Last week, the Saudi government announced the formation of a new anti-terrorist coalition comprised of 34 nations, including Turkey, Egypt, Malaysia and Jordan among others.
The main purpose of the Saudi-led coalition is the overthrow of Syrian President Bashar al-Assad either by political or military means, Egyptian political expert Khalid Umar bin Kakakh argued.
But this would be a difficult task to accomplish, as forces loyal to President al-Assad have been effectively fighting various armed militant groups trying to overthrow the government for five years by now, but failed to reach their goal. Right now it would be even harder for them to topple al-Assad, as both Russia and Iran are behind the Syrian government, Kakakh explained.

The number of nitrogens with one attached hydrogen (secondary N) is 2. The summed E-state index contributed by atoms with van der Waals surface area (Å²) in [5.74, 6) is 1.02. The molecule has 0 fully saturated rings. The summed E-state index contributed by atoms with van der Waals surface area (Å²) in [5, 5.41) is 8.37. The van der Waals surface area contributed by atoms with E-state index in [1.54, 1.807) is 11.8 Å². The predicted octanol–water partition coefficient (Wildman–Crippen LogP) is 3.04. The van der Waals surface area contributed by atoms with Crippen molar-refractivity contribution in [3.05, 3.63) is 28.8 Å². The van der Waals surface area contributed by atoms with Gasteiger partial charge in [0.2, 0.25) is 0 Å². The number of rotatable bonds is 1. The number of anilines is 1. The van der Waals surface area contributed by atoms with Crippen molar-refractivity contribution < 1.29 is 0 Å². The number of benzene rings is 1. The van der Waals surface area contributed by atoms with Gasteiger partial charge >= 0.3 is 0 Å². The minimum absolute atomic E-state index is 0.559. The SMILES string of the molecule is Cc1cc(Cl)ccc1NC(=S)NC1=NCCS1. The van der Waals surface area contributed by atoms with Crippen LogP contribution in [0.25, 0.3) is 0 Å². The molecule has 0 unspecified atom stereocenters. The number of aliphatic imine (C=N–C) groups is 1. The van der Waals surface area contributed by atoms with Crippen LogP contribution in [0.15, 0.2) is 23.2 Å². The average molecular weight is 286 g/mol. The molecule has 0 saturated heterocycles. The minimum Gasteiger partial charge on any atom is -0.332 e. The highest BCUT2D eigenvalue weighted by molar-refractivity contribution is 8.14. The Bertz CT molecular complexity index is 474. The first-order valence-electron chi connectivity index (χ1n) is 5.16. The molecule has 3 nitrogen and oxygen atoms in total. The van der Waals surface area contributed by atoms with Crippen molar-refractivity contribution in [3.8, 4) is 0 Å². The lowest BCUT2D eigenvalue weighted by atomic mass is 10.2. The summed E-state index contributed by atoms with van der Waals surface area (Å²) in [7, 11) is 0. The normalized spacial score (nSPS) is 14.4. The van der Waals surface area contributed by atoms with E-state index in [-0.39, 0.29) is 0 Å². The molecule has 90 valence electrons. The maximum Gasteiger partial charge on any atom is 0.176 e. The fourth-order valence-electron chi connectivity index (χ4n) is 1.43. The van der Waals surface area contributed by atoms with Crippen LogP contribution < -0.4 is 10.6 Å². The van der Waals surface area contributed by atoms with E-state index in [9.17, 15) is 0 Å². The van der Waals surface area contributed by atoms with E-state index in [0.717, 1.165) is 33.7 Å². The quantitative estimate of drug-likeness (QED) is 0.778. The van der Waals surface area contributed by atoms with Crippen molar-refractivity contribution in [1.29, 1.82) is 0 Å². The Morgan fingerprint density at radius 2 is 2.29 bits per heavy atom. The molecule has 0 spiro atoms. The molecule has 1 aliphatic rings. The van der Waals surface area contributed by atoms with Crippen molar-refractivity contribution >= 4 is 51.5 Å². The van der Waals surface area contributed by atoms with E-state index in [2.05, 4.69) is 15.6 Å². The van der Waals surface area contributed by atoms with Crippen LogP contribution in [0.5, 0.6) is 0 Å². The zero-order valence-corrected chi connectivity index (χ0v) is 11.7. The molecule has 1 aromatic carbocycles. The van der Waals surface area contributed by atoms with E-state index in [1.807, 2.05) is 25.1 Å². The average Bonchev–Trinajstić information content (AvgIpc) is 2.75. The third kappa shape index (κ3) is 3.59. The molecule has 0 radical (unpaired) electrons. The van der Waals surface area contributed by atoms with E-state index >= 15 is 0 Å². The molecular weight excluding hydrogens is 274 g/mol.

Besides the newly formed Saudi-led mission, there are two other anti-terrorist coalitions in the region — one led by the United States and its allies and the other one directed by Russia.
The analyst said it's still unclear what was behind the idea of creating a separate Muslim anti-terrorist coalition in addition to the two major ones that already exist. Saudi Arabia and its allies have yet to define their enemy in Syria.
Saudi Arabia's Defense Ministry Mohammad bin Salman did not elaborate on what measures would be taken against terrorists. He only said that a headquarters will be established in Riyadh to "coordinate military operations."
Another important issue is the coordination of the new alliance with the existing forces in the region. Would the Muslim coalition coordinate their efforts with their American and Russian counterparts, the al-Ahram expert posed a critical question.